The Apostle Paul urges us: “Be joyful always . . . give thanks in all circumstances, for this is God’s will for you in Christ Jesus” (1 Thessalonians 5:17).

So, this evening as I’m raking, I’m going to intentionally switch it up. I’ll aim to be invigorated in the gusts of wind and to joyfully dive into my leafy labors. As I do, I’ll be joining God’s will—what he so deeply wants—my more intentional movement toward a grateful heart!

With a Brody-like outlook, gratitude can work greater joy and more confident faith in each of us. Let’s go gobble and dance in the leaves!
Brody and Leaves

[1]Charles Shelton, The Gratitude Factor: Enhancing Your Life through Grateful Living. Mahwah, NJ: Paulist Press, 2010.

Gratitude Pie @ Work

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Just say “thanksgiving.” What’s your knee-jerk picture? Perhaps you envision a turkey or maybe family gathered around the table. For me, it’s PIE! Several of my most precious holiday memories include Grandma’s oh-so-creative concoctions. She would work relentlessly for two days prior to the great feast, hand-rolling crusts and baking a scrumptious assortment of pies. Classic pumpkin, deep-dish apple, dark chocolate pudding, and the delectable pecan. The lineup was placed atop the garage chest freezer, remaining nicely chilled in the crisp November air.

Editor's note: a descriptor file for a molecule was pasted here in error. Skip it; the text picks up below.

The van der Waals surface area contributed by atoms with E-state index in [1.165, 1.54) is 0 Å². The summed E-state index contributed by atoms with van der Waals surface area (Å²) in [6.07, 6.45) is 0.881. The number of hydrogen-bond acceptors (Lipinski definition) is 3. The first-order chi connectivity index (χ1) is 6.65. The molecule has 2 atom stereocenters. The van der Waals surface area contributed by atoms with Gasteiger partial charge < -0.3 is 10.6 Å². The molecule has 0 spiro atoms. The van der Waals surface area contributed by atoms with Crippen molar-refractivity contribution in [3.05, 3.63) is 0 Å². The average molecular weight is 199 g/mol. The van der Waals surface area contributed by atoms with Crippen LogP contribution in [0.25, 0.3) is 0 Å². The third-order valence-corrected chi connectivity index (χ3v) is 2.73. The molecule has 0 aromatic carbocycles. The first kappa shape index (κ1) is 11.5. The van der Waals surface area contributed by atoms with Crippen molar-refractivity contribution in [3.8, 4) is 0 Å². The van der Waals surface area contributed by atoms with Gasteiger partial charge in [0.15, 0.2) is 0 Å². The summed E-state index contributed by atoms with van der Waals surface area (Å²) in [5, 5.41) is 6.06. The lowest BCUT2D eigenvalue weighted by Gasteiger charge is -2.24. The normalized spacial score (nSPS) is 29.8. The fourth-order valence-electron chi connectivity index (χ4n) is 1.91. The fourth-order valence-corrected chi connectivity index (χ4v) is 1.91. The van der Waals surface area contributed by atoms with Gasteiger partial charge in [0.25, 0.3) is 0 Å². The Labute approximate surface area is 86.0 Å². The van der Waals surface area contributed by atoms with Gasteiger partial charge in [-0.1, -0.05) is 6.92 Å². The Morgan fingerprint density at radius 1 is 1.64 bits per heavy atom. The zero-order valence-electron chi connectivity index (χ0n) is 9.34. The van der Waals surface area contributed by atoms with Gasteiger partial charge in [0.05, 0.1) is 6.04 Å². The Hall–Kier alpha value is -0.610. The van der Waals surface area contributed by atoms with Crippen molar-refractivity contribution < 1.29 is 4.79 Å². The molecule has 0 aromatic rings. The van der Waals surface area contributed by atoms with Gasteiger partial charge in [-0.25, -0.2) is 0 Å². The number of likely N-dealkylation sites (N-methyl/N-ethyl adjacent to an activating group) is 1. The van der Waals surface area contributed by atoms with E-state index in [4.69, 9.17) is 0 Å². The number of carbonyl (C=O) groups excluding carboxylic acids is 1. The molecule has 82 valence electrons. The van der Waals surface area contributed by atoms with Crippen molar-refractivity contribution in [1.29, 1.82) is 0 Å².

Two legendary family members had a special way of expressing their gratitude for Grandma’s hard work in the kitchen. Following our family’s indulgent dining on the grand bird and sundry side dishes ‘round the oak table, Uncle Bob and Uncle Buzz would each pick a pie from the garage freezer top. Yes, each of them, a WHOLE pie. With great care, they would lavishly layer their selection with whipped topping. Once the white fluff was complete, my uncles would give Grandma a grateful kiss, exit the kitchen, and promptly plunk down in a living room recliner. With fork and whole pie in hand, Uncle Buzz and Uncle Bob would watch football and devour an entire pie. To this day, I have no clue how they stuffed it in. For a young boy like me, this was indeed an impressive scene to behold. Gram would chuckle and beam from ear to ear with her own grateful grin. She reveled in their gratitude. With amazement, I aspired to such capacity in consumption. Alas, to this day, I am lucky if I can down two pieces of pie across Thanksgiving Day. My uncles still hold the family record!

How might our daily work evoke greater gratitude? Chesterton said, “When it comes to life the critical thing is whether you take things for granted or take them with gratitude.”